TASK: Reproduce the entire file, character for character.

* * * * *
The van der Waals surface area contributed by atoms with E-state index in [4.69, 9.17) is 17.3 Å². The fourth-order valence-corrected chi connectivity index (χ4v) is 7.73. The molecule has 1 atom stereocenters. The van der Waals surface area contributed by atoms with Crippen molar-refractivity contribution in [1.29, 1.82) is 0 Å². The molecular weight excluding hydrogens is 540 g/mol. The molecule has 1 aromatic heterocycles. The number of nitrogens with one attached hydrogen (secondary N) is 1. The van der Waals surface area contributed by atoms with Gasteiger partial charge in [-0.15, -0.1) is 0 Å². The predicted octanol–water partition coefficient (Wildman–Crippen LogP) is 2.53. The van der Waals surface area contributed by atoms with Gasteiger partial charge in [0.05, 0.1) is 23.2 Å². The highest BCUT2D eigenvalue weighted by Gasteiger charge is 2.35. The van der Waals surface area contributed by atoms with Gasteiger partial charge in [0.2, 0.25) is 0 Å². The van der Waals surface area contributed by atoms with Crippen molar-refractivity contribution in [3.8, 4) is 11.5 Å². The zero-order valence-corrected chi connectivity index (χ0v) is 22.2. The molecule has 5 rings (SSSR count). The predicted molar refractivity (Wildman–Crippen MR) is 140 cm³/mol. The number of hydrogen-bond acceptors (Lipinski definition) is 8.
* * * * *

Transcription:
The van der Waals surface area contributed by atoms with E-state index in [4.69, 9.17) is 17.3 Å². The fourth-order valence-corrected chi connectivity index (χ4v) is 7.73. The molecule has 1 atom stereocenters. The van der Waals surface area contributed by atoms with Crippen molar-refractivity contribution in [1.29, 1.82) is 0 Å². The molecular weight excluding hydrogens is 540 g/mol. The molecule has 1 aromatic heterocycles. The number of nitrogens with one attached hydrogen (secondary N) is 1. The van der Waals surface area contributed by atoms with Gasteiger partial charge in [-0.15, -0.1) is 0 Å². The predicted octanol–water partition coefficient (Wildman–Crippen LogP) is 2.53. The van der Waals surface area contributed by atoms with Gasteiger partial charge in [0.05, 0.1) is 23.2 Å². The highest BCUT2D eigenvalue weighted by Gasteiger charge is 2.35. The van der Waals surface area contributed by atoms with Gasteiger partial charge in [0.2, 0.25) is 0 Å². The van der Waals surface area contributed by atoms with Crippen molar-refractivity contribution in [3.8, 4) is 11.5 Å². The zero-order valence-corrected chi connectivity index (χ0v) is 22.2. The molecule has 5 rings (SSSR count). The predicted molar refractivity (Wildman–Crippen MR) is 140 cm³/mol. The number of hydrogen-bond acceptors (Lipinski definition) is 8.